4. funds left in client deposit accounts; and
  5. trust account reconciliation.
NA The organization does not assume fiduciary responsibility for, or disburse client or non-fee-for-service funds to service recipients.
Examples: Examples of the types of funds that organizations may assume responsibility for or disburse to clients include: 
  1. allowances for children and youth in out-of-home care;
  2. funds under the control of the organization in guardianship cases; and
  3. benefits when the organization serves as the representative payee.
1
The organization's practices reflect full implementation of the standard.
2
Practices are basically sound but there is room for improvement; e.g.,
  • Procedures for segregation of funds or protection of client assets need strengthening.
3
Practice requires significant improvement; e.g.,
  • One of the elements is not addressed at all.
4
Implementation of the standard is minimal or there is no evidence of implementation at all; e.g.,
  • The organization has no written procedures, and adequate protection and guidelines have not been developed to protect assets of persons served; or
  • There have been instances in which funds for which the organization had a fiduciary responsibility appear to have been misused, e.g., assets or funds have been inappropriately co-mingled or disbursed inconsistently.
 
2022 Edition

Financial Management (CA-FIN) 7: Fundraising

An organization that raises funds by individual solicitation from the general public conducts fundraising activities in an ethical, fiscally-responsible manner.

Interpretation

This section is applicable to organizations that solicit or receive money from private individuals, including but not limited to capital campaigns and contribution plans. This section is not applicable to money raised from private or public grants and contracts.
NA The organization does not raise funds through solicitations or general funding events.
Examples: Organizations can reconcile fundraising practices with prevailing ethical practices of national bodies, such as the Association of Fundraising Professionals, Imagine Canada, or similar national, provincial/territorial fundraising bodies.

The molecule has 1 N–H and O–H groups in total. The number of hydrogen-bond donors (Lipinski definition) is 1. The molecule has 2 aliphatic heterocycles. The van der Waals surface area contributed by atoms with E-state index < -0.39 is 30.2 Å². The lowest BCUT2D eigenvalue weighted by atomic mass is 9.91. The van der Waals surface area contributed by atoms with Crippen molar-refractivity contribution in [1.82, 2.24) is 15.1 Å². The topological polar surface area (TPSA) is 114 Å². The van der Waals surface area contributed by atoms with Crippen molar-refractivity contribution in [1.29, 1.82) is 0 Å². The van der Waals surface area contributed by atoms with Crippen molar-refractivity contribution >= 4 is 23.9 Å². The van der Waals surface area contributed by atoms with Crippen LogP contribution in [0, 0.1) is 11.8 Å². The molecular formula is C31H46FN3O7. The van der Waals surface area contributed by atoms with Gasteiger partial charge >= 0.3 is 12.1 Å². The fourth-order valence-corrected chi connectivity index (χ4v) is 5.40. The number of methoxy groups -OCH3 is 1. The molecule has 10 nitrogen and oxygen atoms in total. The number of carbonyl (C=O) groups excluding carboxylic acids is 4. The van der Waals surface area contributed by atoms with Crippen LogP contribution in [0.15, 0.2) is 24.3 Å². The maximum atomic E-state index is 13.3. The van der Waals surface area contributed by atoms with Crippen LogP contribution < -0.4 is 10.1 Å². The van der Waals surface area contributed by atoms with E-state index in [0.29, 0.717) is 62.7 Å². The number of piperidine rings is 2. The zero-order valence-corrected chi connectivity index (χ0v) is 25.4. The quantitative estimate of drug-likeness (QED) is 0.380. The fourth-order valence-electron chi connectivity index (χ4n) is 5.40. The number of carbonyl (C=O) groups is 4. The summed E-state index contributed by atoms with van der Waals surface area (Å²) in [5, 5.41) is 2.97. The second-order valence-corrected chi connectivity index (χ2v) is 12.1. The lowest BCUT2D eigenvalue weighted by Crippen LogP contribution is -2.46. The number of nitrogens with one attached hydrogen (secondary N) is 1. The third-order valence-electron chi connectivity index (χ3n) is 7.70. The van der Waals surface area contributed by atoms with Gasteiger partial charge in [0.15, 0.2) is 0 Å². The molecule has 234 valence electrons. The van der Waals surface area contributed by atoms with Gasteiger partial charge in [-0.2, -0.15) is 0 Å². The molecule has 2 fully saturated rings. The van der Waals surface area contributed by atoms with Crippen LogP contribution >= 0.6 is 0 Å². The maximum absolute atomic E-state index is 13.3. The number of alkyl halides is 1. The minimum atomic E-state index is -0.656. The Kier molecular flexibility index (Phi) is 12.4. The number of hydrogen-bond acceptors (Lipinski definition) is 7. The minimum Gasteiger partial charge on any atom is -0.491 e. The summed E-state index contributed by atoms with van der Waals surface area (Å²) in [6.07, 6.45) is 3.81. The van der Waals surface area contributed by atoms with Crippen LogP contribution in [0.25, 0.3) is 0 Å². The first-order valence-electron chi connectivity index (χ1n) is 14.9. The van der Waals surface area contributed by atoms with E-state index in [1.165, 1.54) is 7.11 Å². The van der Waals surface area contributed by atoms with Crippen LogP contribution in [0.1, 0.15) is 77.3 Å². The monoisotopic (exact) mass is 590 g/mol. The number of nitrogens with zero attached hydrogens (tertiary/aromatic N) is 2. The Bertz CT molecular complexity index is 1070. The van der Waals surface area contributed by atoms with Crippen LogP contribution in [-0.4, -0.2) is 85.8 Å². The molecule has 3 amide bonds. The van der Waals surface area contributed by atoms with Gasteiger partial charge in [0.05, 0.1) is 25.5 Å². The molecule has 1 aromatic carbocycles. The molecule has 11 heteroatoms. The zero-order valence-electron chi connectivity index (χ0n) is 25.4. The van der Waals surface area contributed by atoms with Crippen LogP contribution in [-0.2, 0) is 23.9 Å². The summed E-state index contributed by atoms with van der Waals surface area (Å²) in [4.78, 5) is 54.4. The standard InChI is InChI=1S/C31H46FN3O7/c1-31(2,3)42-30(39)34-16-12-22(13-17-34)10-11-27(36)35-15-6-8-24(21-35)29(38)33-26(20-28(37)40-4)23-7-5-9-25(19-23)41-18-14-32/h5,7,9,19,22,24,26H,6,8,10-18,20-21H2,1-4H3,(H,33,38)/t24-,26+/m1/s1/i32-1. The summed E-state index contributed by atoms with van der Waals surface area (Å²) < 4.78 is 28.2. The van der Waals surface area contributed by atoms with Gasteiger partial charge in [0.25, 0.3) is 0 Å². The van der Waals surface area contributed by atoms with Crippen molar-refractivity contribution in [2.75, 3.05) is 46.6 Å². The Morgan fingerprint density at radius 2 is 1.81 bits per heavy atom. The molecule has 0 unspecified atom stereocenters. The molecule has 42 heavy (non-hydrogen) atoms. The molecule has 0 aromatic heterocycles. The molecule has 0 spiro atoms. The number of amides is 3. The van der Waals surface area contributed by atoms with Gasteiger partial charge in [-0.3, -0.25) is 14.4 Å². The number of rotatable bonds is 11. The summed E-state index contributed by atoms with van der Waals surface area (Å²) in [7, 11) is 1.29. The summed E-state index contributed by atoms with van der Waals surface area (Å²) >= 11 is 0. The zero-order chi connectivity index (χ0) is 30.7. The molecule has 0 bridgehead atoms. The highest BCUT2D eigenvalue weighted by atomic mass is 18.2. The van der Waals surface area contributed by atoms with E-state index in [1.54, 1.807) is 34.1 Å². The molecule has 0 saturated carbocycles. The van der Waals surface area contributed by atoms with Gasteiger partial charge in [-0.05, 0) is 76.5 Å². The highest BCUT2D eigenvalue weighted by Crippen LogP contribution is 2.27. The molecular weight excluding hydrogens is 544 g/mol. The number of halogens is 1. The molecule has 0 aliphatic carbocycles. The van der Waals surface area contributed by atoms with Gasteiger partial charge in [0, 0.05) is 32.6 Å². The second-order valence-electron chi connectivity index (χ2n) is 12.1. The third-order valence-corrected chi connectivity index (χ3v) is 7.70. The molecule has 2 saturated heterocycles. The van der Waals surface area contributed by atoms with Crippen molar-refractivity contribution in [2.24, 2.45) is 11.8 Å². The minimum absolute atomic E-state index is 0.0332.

1
The organization's practices fully meet the standard, as indicated by full implementation of the practices outlined in the CA-FIN 7 Practice standards.
2
Practices are basically sound but there is room for improvement, as noted in the ratings for the CA-FIN 7 Practice standards.
3
Practice requires significant improvement, as noted in the ratings for the CA-FIN 7 Practice standards; e.g.,
  • Staff are unaware of the organization's fundraising policies and/or procedures; or
  • Fundraising practices may pose a risk to the organization.
4
Implementation of the standard is minimal or there is no evidence of implementation at all, as noted in the ratings for the CA-FIN 7 Practice standards.
Self-Study EvidenceOn-Site EvidenceOn-Site Activities
  • Fundraising policies
  • Fundraising procedures
  • Analysis of costs and benefits for sample of fundraising activities
  • Financial statements/reports
  • Annual Report
  • Governing body meeting minutes where fundraising was discussed
  • Interviews may include:
    1. CEO
    2. CFO
    3. Relevant personnel

 
Fundamental Practice

CA-FIN 7.01

The organization:
  1. accurately describes the purpose for which solicitations are being made;
  2. spends funds for the purposes they were solicited, with the exception of reasonable costs for administration of the fundraising program;
  3. maintains accounting segregation for restricted funds; and
  4. respects donor confidentiality requests, and ensures that such donors’ names are not published in publicly available documents.
1
The organization's practices reflect full implementation of the standard.
2
Practices are basically sound but there is room for improvement; e.g.,
  • One of the elements is not fully addressed, but the organization has taken steps to strengthen practice; or
  • The organization has a system of controls that may need strengthening; however, contributions are appropriately recorded and acknowledged.
3
Practice requires significant improvement; e.g.,
  • There have been some violations of donor requests for confidentiality; or
  • One of the elements is not addressed at all.
4
Implementation of the standard is minimal or there is no evidence of implementation at all; e.g.,
  • Unethical or deceptive practices regarding costs in relation to funds raised exist; or
  • The organization does not accurately describe the uses of the funds; or
  • Two or more of the standards' elements have not been addressed.

 

CA-FIN 7.02

The organization collects and maintains data that supports sound fund-development decisions by its leadership and allows for the costs and benefits of each fundraising activity to be analyzed, including the reasonableness of fundraising costs in comparison to dollars raised.
Examples: Factors that may affect the reasonableness of fundraising costs to dollars raised include, but are not limited to: the differential costs of donor solicitation, donor renewal, large bequests, or donations that would obscure true fundraising costs.
1
The organization's practices reflect full implementation of the standard.
2
Practices are basically sound but there is room for improvement; e.g.,
  • Some fundraising costs are not sufficiently reviewed for full analysis.
3
Practice requires significant improvement; e.g.,
  • The organization does not routinely analyze the costs and benefits of its separate fund-raising activities.
4
Implementation of the standard is minimal or there is no evidence of implementation at all.